Men get breast cancer, too

Men get breast cancer, too

With the pink ribbons and the feminine messaging, it can be easy to forget that breast cancer is not just a woman’s disease. Since breast cancer is predominantly found in females, it can be shocking to many when they realize that it affects men as well. It came as a surprise to Scott Kelly, a Birmingham lawyer, when he received the harsh news that he had breast cancer.

According to the American Cancer Society, it is projected that 2,650 men in the United States will be diagnosed with breast cancer in 2021 compared to the projected 281,550 women in the United States that will be diagnosed with breast cancer this year. The lifetime risk of getting breast cancer in men is one in 833.

At 42 years old, Kelly discovered that he was that one in 833 after he had come across a lump on his chest in April 2016. After several doctor visits, they recommended he have a mammogram done. A biopsy later revealed that it was breast cancer.

Kelly was treated at the University of Alabama at Birmingham Hospital, where a team of breast cancer specialists met with him to discuss his treatment options.

“I had a mastectomy on my left side—that’s where the lump was,” Kelly said. “They took the whole left breast. They test all the tissue. There is always a concern about if the cancer has spread or not. There had been a small amount that was found in my lymph nodes after the surgery, so that changed my treatment plan to include the need for chemotherapy.”

Six weeks post-surgery, Kelly started his chemotherapy treatment in early July 2016 and completed treatment three months later in October. After finishing chemotherapy, Kelly was placed on an estrogen blocker called tamoxifen, reducing the chances of the cancer returning.

“It kind of made me take a second look at everything,” Kelly said. “It definitely changes you and your approach to things. I can’t say that I’m always back on the right track as far as appreciating things and trying to make time for what’s important in life… (but it) allowed me to have a little bit of a wake-up call with how purposeful I wanted to be and to live a life where you’re doing things you want to do and not doing things you don’t want to do, which is pretty sad that cancer has to be what makes you realize all of that. It changes your perspective on things.”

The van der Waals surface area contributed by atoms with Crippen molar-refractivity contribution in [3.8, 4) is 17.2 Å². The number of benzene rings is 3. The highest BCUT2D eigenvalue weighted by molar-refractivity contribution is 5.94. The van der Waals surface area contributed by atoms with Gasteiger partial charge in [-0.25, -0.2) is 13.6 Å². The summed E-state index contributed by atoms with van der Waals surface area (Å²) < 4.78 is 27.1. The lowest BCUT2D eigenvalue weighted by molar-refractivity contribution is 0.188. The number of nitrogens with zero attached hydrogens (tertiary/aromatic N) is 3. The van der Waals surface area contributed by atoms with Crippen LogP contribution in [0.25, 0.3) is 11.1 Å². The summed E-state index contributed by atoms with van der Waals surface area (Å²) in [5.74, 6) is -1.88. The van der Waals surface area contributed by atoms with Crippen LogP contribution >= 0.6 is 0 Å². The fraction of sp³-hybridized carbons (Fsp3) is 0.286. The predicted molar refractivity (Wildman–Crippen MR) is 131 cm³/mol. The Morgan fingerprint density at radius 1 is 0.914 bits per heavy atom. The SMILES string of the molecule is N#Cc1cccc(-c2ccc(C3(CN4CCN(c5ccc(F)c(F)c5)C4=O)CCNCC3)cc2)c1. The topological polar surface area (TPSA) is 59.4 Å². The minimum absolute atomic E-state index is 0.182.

Kelly then sought out options for reconstruction surgery. While reconstruction options were available locally to women, Kelly struggled to find any options for men in Alabama. This led him to travel to Boston for the surgery, making him realize that there wasn’t a lot of information out there about breast cancer in men.

The Breast Cancer Research Foundation of Alabama’s Pink Up the Pace 5K & Fun Run (Photo Submitted)

Dr. Catherine Parker, a breast surgical oncologist at the UAB Breast Health Center, emphasizes how important it is to give men the same opportunities for reconstruction options as women.

“You don’t want to not offer a guy nipple tattooing and things that you may think, ‘Oh, he doesn’t care about that,’ but they do,” Parker said. “You don’t want to not offer them the same opportunities that you would talk to automatically for a woman, whether it is nipple tattooing, sometimes they do pec implants… or fat grafting so (they) can still have that shape. … You want to make sure that that body image is just as important for a male as it is a female.”